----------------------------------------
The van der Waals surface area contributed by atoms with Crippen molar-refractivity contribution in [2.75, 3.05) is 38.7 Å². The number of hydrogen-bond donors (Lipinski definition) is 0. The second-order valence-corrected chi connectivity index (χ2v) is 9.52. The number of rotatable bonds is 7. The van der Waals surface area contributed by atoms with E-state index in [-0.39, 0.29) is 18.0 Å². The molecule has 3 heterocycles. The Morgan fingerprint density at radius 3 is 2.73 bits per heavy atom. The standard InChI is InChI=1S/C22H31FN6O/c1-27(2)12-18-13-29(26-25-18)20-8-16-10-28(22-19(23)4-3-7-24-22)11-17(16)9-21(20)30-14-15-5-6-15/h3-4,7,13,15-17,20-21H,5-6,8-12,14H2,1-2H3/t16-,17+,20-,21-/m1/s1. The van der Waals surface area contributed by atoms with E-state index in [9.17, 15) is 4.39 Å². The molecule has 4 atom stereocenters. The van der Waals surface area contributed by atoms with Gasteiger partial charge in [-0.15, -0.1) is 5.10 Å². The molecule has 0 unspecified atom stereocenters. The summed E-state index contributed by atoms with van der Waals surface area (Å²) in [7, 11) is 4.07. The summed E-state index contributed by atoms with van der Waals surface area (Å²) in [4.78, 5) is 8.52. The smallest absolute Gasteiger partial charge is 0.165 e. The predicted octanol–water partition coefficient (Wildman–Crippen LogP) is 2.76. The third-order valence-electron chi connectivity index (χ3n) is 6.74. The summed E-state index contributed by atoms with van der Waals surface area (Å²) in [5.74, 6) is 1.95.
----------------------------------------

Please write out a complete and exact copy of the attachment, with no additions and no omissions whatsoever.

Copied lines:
The van der Waals surface area contributed by atoms with Crippen molar-refractivity contribution in [2.75, 3.05) is 38.7 Å². The number of hydrogen-bond donors (Lipinski definition) is 0. The second-order valence-corrected chi connectivity index (χ2v) is 9.52. The number of rotatable bonds is 7. The van der Waals surface area contributed by atoms with E-state index in [-0.39, 0.29) is 18.0 Å². The molecule has 3 heterocycles. The Morgan fingerprint density at radius 3 is 2.73 bits per heavy atom. The standard InChI is InChI=1S/C22H31FN6O/c1-27(2)12-18-13-29(26-25-18)20-8-16-10-28(22-19(23)4-3-7-24-22)11-17(16)9-21(20)30-14-15-5-6-15/h3-4,7,13,15-17,20-21H,5-6,8-12,14H2,1-2H3/t16-,17+,20-,21-/m1/s1. The van der Waals surface area contributed by atoms with E-state index in [9.17, 15) is 4.39 Å². The molecule has 4 atom stereocenters. The van der Waals surface area contributed by atoms with Gasteiger partial charge in [-0.15, -0.1) is 5.10 Å². The molecule has 0 unspecified atom stereocenters. The summed E-state index contributed by atoms with van der Waals surface area (Å²) in [7, 11) is 4.07. The summed E-state index contributed by atoms with van der Waals surface area (Å²) in [4.78, 5) is 8.52. The smallest absolute Gasteiger partial charge is 0.165 e. The predicted octanol–water partition coefficient (Wildman–Crippen LogP) is 2.76. The third-order valence-electron chi connectivity index (χ3n) is 6.74. The summed E-state index contributed by atoms with van der Waals surface area (Å²) in [5.74, 6) is 1.95.